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Microstructure evolution during processing of dual phase and trip steels Huang, Jin

Abstract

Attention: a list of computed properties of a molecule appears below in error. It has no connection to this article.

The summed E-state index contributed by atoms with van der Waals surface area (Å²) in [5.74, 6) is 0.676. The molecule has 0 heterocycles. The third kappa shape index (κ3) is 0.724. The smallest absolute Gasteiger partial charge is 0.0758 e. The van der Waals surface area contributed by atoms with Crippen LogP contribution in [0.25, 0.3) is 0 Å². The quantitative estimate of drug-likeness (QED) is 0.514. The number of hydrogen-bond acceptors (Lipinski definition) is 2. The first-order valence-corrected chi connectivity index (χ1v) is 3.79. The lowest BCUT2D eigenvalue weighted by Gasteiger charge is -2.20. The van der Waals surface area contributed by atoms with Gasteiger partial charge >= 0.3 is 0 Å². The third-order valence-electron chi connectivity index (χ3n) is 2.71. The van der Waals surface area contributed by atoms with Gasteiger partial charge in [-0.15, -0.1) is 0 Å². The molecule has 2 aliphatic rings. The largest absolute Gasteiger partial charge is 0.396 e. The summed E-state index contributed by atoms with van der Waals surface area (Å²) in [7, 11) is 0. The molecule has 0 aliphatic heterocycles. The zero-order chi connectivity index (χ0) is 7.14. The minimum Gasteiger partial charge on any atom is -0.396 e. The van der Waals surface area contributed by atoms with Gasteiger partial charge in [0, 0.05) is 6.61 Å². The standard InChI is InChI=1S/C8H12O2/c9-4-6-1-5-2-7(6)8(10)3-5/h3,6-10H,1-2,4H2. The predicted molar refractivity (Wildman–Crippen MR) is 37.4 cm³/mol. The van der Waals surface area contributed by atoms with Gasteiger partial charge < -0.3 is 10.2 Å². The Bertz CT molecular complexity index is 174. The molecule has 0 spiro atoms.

In this study, a systematic experimental study on the microstructure evolution for a dual phase and a TRIP steel during intercritical annealing and intermediate temperature holding (for the TRIP steel) was conducted. In the reheating stage, recrystallization occurs for the cold-rolled materials, which were characterized by the microhardness and metallography. A mathematical description of the recrystallization kinetics can be made using the Avrami equation. It was found that for dual phase steel, ferrite recrystallization may extend into the austenite formation region thus overlapping with the austenite formation reaction. While for the TRIP steel, which has faster recrystallization rates, the recrystallization and austenite formation processes are sequential for the processing parameters (i.e. heating rates of 1, 10 and 100 °C/s) considered in this study. In the intercritical annealing stage, the materials were subjected to both continuous and ramp plus isothermal hold heat treatments with various heating rates. The kinetics of austenite formation was determined by dilatometry. Very significant effects of heating rate on both the fraction of austenite and its spatial distribution and morphology were observed. The material behaviour during austenite formation can be understood by considering the effect of heating rate on the nucleation and growth of austenite. The basic trends can be rationalized by the competing mechanisms for nucleation and growth of austenite and how these depend on the starting microstructure (i.e. spatial distribution of pearlite and the degree of ferrite recrystallization). The interaction between ferrite recrystallization and austenite formation is strong and it affects not only the kinetics of austenite formation but also the spatial distribution and morphology of austenite. A new approach using neutron Bragg-edge transmission (BET) was applied to studying the austenite decomposition which occurs when the material is cooled to the intermediate hold stage (i.e. during processing of TRIP steel). The neutron BET technique allows for the analysis of the evolution of volume fraction for the participating phases; and also reveals unique, 'msitu' carbon redistribution information which may be derived from the change in the lattice parameter. The volume fraction results were compared to the results from traditional XRD, dilatometry and optical metallography. Excellent agreement between these results was observed. In addition, carbon enrichment in the austenite phase during bainite transformation is clearly observed from this technique.

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